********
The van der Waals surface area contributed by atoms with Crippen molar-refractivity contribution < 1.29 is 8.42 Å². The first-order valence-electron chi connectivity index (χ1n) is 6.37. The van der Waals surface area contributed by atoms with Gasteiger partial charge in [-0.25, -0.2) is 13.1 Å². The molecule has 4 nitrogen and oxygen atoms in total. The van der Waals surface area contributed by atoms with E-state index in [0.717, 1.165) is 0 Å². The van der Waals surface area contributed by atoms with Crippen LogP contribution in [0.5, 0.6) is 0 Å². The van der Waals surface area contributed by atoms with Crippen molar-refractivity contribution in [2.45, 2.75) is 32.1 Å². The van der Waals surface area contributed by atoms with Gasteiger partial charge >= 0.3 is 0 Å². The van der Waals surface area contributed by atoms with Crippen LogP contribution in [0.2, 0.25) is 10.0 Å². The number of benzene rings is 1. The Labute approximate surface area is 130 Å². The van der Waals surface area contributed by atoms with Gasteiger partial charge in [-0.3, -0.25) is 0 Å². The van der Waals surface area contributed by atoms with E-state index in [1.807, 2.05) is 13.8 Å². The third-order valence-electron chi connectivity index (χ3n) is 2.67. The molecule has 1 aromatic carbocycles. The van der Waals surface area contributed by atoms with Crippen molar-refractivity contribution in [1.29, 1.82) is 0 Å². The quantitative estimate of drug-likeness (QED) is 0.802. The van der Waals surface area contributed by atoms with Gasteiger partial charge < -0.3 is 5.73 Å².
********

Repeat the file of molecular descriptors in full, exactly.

The van der Waals surface area contributed by atoms with Crippen molar-refractivity contribution < 1.29 is 8.42 Å². The first-order valence-electron chi connectivity index (χ1n) is 6.37. The van der Waals surface area contributed by atoms with Gasteiger partial charge in [-0.25, -0.2) is 13.1 Å². The molecule has 4 nitrogen and oxygen atoms in total. The van der Waals surface area contributed by atoms with E-state index in [0.717, 1.165) is 0 Å². The van der Waals surface area contributed by atoms with Crippen LogP contribution in [0.5, 0.6) is 0 Å². The van der Waals surface area contributed by atoms with Crippen molar-refractivity contribution in [2.45, 2.75) is 32.1 Å². The van der Waals surface area contributed by atoms with Gasteiger partial charge >= 0.3 is 0 Å². The van der Waals surface area contributed by atoms with Crippen LogP contribution in [0.2, 0.25) is 10.0 Å². The number of benzene rings is 1. The Labute approximate surface area is 130 Å². The van der Waals surface area contributed by atoms with Gasteiger partial charge in [-0.3, -0.25) is 0 Å². The van der Waals surface area contributed by atoms with E-state index in [1.807, 2.05) is 13.8 Å². The third-order valence-electron chi connectivity index (χ3n) is 2.67. The molecule has 1 aromatic carbocycles. The van der Waals surface area contributed by atoms with Crippen molar-refractivity contribution in [1.29, 1.82) is 0 Å². The quantitative estimate of drug-likeness (QED) is 0.802. The van der Waals surface area contributed by atoms with Gasteiger partial charge < -0.3 is 5.73 Å².